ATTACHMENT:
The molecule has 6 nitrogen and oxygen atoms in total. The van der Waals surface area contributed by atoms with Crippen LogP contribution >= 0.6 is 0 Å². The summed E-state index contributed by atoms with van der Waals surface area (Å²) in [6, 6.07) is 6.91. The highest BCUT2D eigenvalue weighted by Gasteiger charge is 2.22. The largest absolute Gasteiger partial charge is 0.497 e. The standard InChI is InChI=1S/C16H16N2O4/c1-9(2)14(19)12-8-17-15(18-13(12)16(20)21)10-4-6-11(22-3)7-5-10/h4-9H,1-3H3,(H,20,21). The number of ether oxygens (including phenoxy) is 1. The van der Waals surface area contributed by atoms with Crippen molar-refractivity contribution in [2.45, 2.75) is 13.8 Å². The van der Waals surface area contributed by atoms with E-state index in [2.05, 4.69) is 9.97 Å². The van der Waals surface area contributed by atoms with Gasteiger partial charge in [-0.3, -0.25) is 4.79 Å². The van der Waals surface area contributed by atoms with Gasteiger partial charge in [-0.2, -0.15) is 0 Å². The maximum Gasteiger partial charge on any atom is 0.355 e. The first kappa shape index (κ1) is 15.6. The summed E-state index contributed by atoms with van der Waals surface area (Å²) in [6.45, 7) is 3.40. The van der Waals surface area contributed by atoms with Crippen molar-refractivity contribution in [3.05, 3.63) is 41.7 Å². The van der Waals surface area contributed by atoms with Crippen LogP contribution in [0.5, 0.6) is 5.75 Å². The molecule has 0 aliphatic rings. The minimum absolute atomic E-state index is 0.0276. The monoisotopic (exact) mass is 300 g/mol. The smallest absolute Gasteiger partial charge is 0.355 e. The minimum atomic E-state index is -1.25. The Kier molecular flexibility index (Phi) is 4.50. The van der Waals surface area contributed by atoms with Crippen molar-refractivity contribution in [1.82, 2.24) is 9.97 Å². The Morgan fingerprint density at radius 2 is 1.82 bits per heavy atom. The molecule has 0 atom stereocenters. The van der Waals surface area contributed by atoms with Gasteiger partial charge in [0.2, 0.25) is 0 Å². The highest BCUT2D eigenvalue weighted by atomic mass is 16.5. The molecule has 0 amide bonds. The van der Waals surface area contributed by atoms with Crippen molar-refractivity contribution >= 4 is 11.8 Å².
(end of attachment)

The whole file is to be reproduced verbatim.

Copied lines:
The molecule has 6 nitrogen and oxygen atoms in total. The van der Waals surface area contributed by atoms with Crippen LogP contribution >= 0.6 is 0 Å². The summed E-state index contributed by atoms with van der Waals surface area (Å²) in [6, 6.07) is 6.91. The highest BCUT2D eigenvalue weighted by Gasteiger charge is 2.22. The largest absolute Gasteiger partial charge is 0.497 e. The standard InChI is InChI=1S/C16H16N2O4/c1-9(2)14(19)12-8-17-15(18-13(12)16(20)21)10-4-6-11(22-3)7-5-10/h4-9H,1-3H3,(H,20,21). The number of ether oxygens (including phenoxy) is 1. The van der Waals surface area contributed by atoms with Crippen molar-refractivity contribution in [2.45, 2.75) is 13.8 Å². The van der Waals surface area contributed by atoms with E-state index in [2.05, 4.69) is 9.97 Å². The van der Waals surface area contributed by atoms with Gasteiger partial charge in [-0.3, -0.25) is 4.79 Å². The van der Waals surface area contributed by atoms with Gasteiger partial charge in [-0.2, -0.15) is 0 Å². The maximum Gasteiger partial charge on any atom is 0.355 e. The first kappa shape index (κ1) is 15.6. The summed E-state index contributed by atoms with van der Waals surface area (Å²) in [6.45, 7) is 3.40. The van der Waals surface area contributed by atoms with Crippen molar-refractivity contribution in [3.05, 3.63) is 41.7 Å². The van der Waals surface area contributed by atoms with Crippen LogP contribution in [0.5, 0.6) is 5.75 Å². The molecule has 0 aliphatic rings. The minimum absolute atomic E-state index is 0.0276. The monoisotopic (exact) mass is 300 g/mol. The smallest absolute Gasteiger partial charge is 0.355 e. The minimum atomic E-state index is -1.25. The Kier molecular flexibility index (Phi) is 4.50. The van der Waals surface area contributed by atoms with Crippen molar-refractivity contribution in [1.82, 2.24) is 9.97 Å². The Morgan fingerprint density at radius 2 is 1.82 bits per heavy atom. The molecule has 0 atom stereocenters. The van der Waals surface area contributed by atoms with Gasteiger partial charge in [0.2, 0.25) is 0 Å². The highest BCUT2D eigenvalue weighted by atomic mass is 16.5. The molecule has 0 amide bonds. The van der Waals surface area contributed by atoms with Crippen molar-refractivity contribution >= 4 is 11.8 Å².